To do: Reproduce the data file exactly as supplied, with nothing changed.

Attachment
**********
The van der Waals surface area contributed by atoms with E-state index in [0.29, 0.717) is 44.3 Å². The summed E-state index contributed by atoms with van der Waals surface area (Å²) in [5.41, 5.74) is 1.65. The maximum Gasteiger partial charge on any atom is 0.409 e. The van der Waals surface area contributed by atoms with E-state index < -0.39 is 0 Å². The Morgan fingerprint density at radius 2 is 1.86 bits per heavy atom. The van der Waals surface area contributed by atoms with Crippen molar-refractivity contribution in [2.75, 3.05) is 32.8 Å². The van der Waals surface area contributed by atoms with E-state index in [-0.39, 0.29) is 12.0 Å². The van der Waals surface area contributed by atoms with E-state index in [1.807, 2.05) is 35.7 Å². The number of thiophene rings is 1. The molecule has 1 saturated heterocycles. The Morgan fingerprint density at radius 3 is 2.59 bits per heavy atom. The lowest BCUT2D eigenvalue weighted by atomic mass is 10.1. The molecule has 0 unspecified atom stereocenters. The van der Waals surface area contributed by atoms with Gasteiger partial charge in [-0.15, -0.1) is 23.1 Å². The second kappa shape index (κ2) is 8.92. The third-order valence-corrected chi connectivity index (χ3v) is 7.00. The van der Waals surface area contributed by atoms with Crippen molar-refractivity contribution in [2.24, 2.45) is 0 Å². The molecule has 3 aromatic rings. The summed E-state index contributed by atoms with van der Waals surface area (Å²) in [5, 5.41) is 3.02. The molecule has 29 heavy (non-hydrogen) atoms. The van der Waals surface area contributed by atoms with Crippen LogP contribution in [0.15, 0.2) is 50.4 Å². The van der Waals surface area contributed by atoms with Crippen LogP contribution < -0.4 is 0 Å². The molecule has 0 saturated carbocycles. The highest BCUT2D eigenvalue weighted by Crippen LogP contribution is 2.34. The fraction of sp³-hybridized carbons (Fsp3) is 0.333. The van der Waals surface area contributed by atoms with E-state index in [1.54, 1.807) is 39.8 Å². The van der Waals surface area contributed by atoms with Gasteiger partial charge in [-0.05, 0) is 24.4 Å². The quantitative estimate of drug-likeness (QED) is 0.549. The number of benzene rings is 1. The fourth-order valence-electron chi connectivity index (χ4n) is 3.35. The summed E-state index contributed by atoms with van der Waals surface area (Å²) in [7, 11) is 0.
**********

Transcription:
The van der Waals surface area contributed by atoms with E-state index in [0.29, 0.717) is 44.3 Å². The summed E-state index contributed by atoms with van der Waals surface area (Å²) in [5.41, 5.74) is 1.65. The maximum Gasteiger partial charge on any atom is 0.409 e. The van der Waals surface area contributed by atoms with E-state index < -0.39 is 0 Å². The Morgan fingerprint density at radius 2 is 1.86 bits per heavy atom. The van der Waals surface area contributed by atoms with Crippen molar-refractivity contribution in [2.75, 3.05) is 32.8 Å². The van der Waals surface area contributed by atoms with E-state index in [-0.39, 0.29) is 12.0 Å². The van der Waals surface area contributed by atoms with E-state index in [1.807, 2.05) is 35.7 Å². The number of thiophene rings is 1. The molecule has 1 saturated heterocycles. The Morgan fingerprint density at radius 3 is 2.59 bits per heavy atom. The lowest BCUT2D eigenvalue weighted by atomic mass is 10.1. The molecule has 0 unspecified atom stereocenters. The van der Waals surface area contributed by atoms with Gasteiger partial charge in [-0.15, -0.1) is 23.1 Å². The second kappa shape index (κ2) is 8.92. The third-order valence-corrected chi connectivity index (χ3v) is 7.00. The van der Waals surface area contributed by atoms with Crippen molar-refractivity contribution in [2.24, 2.45) is 0 Å². The molecule has 3 aromatic rings. The summed E-state index contributed by atoms with van der Waals surface area (Å²) in [5, 5.41) is 3.02. The molecule has 29 heavy (non-hydrogen) atoms. The van der Waals surface area contributed by atoms with Crippen LogP contribution in [0.15, 0.2) is 50.4 Å². The van der Waals surface area contributed by atoms with Crippen LogP contribution < -0.4 is 0 Å². The molecule has 0 saturated carbocycles. The highest BCUT2D eigenvalue weighted by Crippen LogP contribution is 2.34. The fraction of sp³-hybridized carbons (Fsp3) is 0.333. The van der Waals surface area contributed by atoms with E-state index in [1.54, 1.807) is 39.8 Å². The van der Waals surface area contributed by atoms with Gasteiger partial charge in [-0.05, 0) is 24.4 Å². The quantitative estimate of drug-likeness (QED) is 0.549. The number of benzene rings is 1. The fourth-order valence-electron chi connectivity index (χ4n) is 3.35. The summed E-state index contributed by atoms with van der Waals surface area (Å²) in [7, 11) is 0.